The Japanese car company said Friday that the Georgetown plant will build about 50,000 of the flagship sedans each year, creating 750 new jobs.
The Georgetown plant currently assembles the Camry, Avalon and Venza models as well as their hybrid counterparts. The plant already employs about 6,600 people.
Toyota said it will invest $360 million to build the Lexus assembly line, boosting Georgetown's annual vehicle production to 550,000 a year. The company made the announcement at simultaneous news conferences Friday in New York and Georgetown.
"It is fitting that the first country to build the ES outside of Japan is the United States," Toyota Motor Corp. President Akio Toyoda, the company's top executive, said in New York. "This is the home for Lexus. It was where the brand was founded and it is still the biggest market for the luxury brand." Toyota started the Lexus luxury brand in 1990 and has since sold nearly 1.2 million ES sedans in the U.S., Toyoda said.
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Kentucky Gov. Steve Beshear said Toyota would invest a total of $531 million in the Georgetown plant, but the company gave no details of how the remaining $171 million would be spent. A top auto industry analyst said he would be surprised if the company didn't move more production to the factory. Michael Robinet, managing director of IHS Automotive, a firm that tracks auto production, said a $531 million expansion should bring enough space to build even more vehicles every year. Toyota, he said, likely has plans to add more models and employees in the future.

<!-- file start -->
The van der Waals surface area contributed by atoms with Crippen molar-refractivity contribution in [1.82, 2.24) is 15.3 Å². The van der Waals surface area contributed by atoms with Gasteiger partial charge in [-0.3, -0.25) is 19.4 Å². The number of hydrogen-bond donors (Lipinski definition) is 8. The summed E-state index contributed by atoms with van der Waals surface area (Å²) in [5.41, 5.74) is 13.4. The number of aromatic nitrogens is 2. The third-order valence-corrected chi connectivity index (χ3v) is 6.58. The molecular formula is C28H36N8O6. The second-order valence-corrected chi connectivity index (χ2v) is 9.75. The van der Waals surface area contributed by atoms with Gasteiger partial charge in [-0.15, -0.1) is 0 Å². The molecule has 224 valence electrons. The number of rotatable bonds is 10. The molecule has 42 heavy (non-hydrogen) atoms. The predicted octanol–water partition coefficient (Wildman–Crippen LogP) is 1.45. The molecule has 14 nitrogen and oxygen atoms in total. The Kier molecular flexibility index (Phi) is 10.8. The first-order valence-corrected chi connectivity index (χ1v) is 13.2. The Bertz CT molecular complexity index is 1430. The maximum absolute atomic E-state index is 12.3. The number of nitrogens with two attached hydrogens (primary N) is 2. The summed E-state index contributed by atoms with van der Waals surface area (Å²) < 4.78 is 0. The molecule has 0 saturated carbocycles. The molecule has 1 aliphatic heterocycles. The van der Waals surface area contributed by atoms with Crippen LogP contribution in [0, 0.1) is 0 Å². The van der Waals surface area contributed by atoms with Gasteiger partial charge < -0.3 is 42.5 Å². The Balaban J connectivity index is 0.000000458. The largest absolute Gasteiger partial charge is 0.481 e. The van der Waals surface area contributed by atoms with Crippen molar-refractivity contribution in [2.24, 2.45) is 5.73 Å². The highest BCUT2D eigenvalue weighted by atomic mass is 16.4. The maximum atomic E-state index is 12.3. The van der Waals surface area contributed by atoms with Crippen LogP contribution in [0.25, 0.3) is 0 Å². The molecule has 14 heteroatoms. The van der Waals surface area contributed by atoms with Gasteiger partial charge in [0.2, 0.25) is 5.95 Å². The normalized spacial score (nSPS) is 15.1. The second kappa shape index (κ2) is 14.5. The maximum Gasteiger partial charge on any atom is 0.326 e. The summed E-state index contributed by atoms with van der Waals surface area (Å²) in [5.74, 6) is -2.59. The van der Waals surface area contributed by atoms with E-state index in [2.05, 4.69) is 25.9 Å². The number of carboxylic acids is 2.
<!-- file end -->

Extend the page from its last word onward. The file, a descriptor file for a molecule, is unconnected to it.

"Fifty thousand [sedans] is a starting point," he said. "I would be floored if for a half a billion dollars, that the 50,000 didn't turn into between 100,000 and 150,000," he said. The Kentucky Economic Development Finance Authority approved $146.5 million in state tax incentives on Wednesday to help with the cost of the expansion.
The Lexus ES, a large midsize luxury car, is offered in conventional and gas-electric hybrid versions. Initially at least, only the gas-powered cars will be made in Kentucky. The move is being made to meet additional demand for the cars. Sales have nearly doubled so far this year compared with 2012. Last year, ES sales rose 37 percent. Toyota sold just over 56,000 ES models in the U.S. last year.
The strong yen had caused Japanese automakers to produce more cars in North America. But recently the yen has weakened against the U.S. dollar, helping Japanese exporters. Lentz said the weaker yen is short term, and Toyota's broader strategy is to build where it sells.
Toyota also announced a new focus on stylish design for the Lexus brand. Both Toyota and Lexus vehicles have been praised for their reliability but criticized for bland designs and performance.
Toyoda said the decision to build the ES in the United States was the first made by a new team of executives in North America and a management structure that gives them authority to make faster decisions.
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